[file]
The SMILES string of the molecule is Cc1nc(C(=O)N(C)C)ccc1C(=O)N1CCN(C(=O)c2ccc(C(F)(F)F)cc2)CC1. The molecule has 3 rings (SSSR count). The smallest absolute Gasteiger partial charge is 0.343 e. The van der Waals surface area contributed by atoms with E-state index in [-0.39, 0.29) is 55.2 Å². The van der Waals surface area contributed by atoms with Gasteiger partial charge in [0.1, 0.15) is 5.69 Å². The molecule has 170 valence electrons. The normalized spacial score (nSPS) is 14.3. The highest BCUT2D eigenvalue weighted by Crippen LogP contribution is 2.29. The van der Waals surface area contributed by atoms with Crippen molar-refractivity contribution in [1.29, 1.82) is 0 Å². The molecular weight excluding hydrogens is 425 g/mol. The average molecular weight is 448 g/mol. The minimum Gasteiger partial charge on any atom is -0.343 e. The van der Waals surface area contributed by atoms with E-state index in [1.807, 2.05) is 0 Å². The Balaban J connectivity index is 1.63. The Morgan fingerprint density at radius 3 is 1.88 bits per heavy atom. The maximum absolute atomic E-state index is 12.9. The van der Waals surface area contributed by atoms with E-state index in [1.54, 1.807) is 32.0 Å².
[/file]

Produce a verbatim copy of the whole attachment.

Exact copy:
The SMILES string of the molecule is Cc1nc(C(=O)N(C)C)ccc1C(=O)N1CCN(C(=O)c2ccc(C(F)(F)F)cc2)CC1. The molecule has 3 rings (SSSR count). The smallest absolute Gasteiger partial charge is 0.343 e. The van der Waals surface area contributed by atoms with E-state index in [-0.39, 0.29) is 55.2 Å². The van der Waals surface area contributed by atoms with Gasteiger partial charge in [0.1, 0.15) is 5.69 Å². The molecule has 170 valence electrons. The normalized spacial score (nSPS) is 14.3. The highest BCUT2D eigenvalue weighted by Crippen LogP contribution is 2.29. The van der Waals surface area contributed by atoms with Crippen molar-refractivity contribution in [1.29, 1.82) is 0 Å². The molecular weight excluding hydrogens is 425 g/mol. The average molecular weight is 448 g/mol. The minimum Gasteiger partial charge on any atom is -0.343 e. The van der Waals surface area contributed by atoms with E-state index in [1.807, 2.05) is 0 Å². The Balaban J connectivity index is 1.63. The Morgan fingerprint density at radius 3 is 1.88 bits per heavy atom. The maximum absolute atomic E-state index is 12.9. The van der Waals surface area contributed by atoms with E-state index in [1.54, 1.807) is 32.0 Å².